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MSOpenTech’s Redis on Windows

Redis is an open source, high performance, key-value store. Values may contain strings, hashes, lists, sets and sorted sets. Redis has been developed primarily for UNIX-like operating systems. Our goal is to provide a version of Redis that runs on Windows with a performance essentially equal to the performance of Redis on an equivalent UNIX machine. We strive to have a stable, functionally equivalent and comparably performing version of Redis on Windows. We have achieved performance nearly identical to the POSIX version running head-to-head on identical hardware across the network. Aside from feature differences that help Redis take advantage of the Windows infrastructure, our version of Redis should work in most situations with the identical setup and configuration that one would use on a POSIX operating system.

How is Redis on Windows implemented?

Redis is a C code base that compiles under Visual Studio. Most of the code compiles with only minor changes to the code due to syntactical differences between compilers and low level API differences on Windows. There are a few areas where there are significant differences in how efficient Windows programs operate relative to POSIX programs. We have encapsulated most these differences in a platform specific library. The areas where there are significant differences are:

  • Networking APIs

  • POSIX File Descriptors

  • POSIX fork()

  • Logging

  • Windows Services API

Networking Differences

The Windows networking stack is split between user mode code and kernel mode code. Transitions between user and kernel mode are expensive operations. The POSIX networking APIs on Windows utilize a programming model that incurs significant performance loss due to the kernel/user mode transitions. Efficient Windows networking code instead uses the IO Completion Port model to reduce the impact of this behavior. The APIs used and the programming model for IO Completion is different enough that we were forced to implement a new networking layer in in Redis.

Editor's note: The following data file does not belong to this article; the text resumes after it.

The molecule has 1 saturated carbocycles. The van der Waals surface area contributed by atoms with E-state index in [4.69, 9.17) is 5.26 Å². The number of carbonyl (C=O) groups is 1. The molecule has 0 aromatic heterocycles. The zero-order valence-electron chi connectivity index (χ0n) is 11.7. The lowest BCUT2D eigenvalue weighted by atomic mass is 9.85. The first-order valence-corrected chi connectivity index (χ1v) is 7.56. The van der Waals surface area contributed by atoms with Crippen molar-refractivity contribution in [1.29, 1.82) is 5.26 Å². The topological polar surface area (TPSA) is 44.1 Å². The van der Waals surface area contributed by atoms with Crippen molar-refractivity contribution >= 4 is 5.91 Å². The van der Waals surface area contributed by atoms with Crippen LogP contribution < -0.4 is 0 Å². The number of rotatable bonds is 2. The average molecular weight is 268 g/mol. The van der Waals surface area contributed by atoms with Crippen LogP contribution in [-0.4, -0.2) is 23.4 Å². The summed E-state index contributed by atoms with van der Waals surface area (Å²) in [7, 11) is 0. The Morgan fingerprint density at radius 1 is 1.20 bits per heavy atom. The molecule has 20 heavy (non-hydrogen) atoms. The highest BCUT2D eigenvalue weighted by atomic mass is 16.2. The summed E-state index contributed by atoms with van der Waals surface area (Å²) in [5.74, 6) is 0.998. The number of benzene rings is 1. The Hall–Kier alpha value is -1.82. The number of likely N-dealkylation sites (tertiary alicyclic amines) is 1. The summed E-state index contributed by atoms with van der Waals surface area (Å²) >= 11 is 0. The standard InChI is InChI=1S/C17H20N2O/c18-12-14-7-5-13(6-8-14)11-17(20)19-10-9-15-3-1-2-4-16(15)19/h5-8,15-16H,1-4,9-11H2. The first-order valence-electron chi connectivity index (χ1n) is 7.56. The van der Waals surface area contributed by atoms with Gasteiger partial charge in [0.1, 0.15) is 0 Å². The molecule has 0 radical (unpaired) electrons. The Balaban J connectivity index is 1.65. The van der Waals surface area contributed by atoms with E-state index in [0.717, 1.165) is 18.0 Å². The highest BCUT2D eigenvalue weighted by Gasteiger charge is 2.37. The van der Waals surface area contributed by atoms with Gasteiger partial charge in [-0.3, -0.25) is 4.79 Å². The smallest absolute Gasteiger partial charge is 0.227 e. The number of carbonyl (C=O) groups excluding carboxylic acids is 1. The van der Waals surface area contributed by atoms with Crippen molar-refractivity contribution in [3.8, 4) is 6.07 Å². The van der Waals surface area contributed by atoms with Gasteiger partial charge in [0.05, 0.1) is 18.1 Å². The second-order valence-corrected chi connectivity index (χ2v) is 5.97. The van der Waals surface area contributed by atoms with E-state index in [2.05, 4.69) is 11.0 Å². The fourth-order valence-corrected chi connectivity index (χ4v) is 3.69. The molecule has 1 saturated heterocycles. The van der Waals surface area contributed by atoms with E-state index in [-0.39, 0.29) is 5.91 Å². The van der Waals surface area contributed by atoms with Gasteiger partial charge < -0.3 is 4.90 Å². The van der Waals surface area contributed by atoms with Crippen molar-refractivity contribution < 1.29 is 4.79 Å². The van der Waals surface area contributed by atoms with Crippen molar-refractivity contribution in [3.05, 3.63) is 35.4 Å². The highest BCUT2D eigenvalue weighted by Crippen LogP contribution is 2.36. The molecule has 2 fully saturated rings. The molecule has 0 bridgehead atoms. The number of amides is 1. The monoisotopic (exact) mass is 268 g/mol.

File Descriptors

In a POSIX operating system all data sources (files, pipes, sockets, mail slots, etc.) are referenced in code with a handle called a file descriptor. These are low value integers that increment by one with each successive file descriptor created in a given program. All POSIX APIs that work with file descriptors will function without the programmer having to know what kind of data source a file descriptor represents. On Windows generally each kind of data source has a separate kind of HANDLE. APIs that work with one HANDLE type will not work with another kind of HANDLE. In order to make Redis operate with its assumptions about file descriptor values and data source agnosticism, we implemented a Redis File Descriptor API layer.


The POSIX version of Redis uses the fork() API. There is no equivalent in Windows, and it is an exceedingly difficult API to completely simulate. For most of the uses of fork() we have used Windows specific programming idioms to bypass the need to use a fork()-like API. The one case where we could not do so was with the point-in-time heap snapshot behavior that the Redis persistence model is based on. We tried several different approaches to work around the need for a fork()-like API, but always ran into significant performance penalties and stability issues.

Our current approach is to simulate the point-in-time snapshot behavior aspect of fork() without doing a complete simulation of fork(). We do this with a memory mapped file that contains the Redis heap. When a fork() operation is required we do the following:

  • Mark every page in the memory mapped file with the Copy on Write page protection

  • Start a child process and pass it the handle to the memory mapped file

  • Signal the child to start the AOF or RDB persistence process on the memory shared via the memory mapped file

  • Wait (asynchronously) for the child process to finish

  • Map the changes in the Redis heap that occurred during the fork() operation back into the memory mapped file.

The upside with this implementation is that our performance and stability is now on par with the POSIX version of Redis. The down side is that we have a runtime disk space requirement for Redis equal to the size of the Redis memory mapped heap. The disk space requirement defaults to: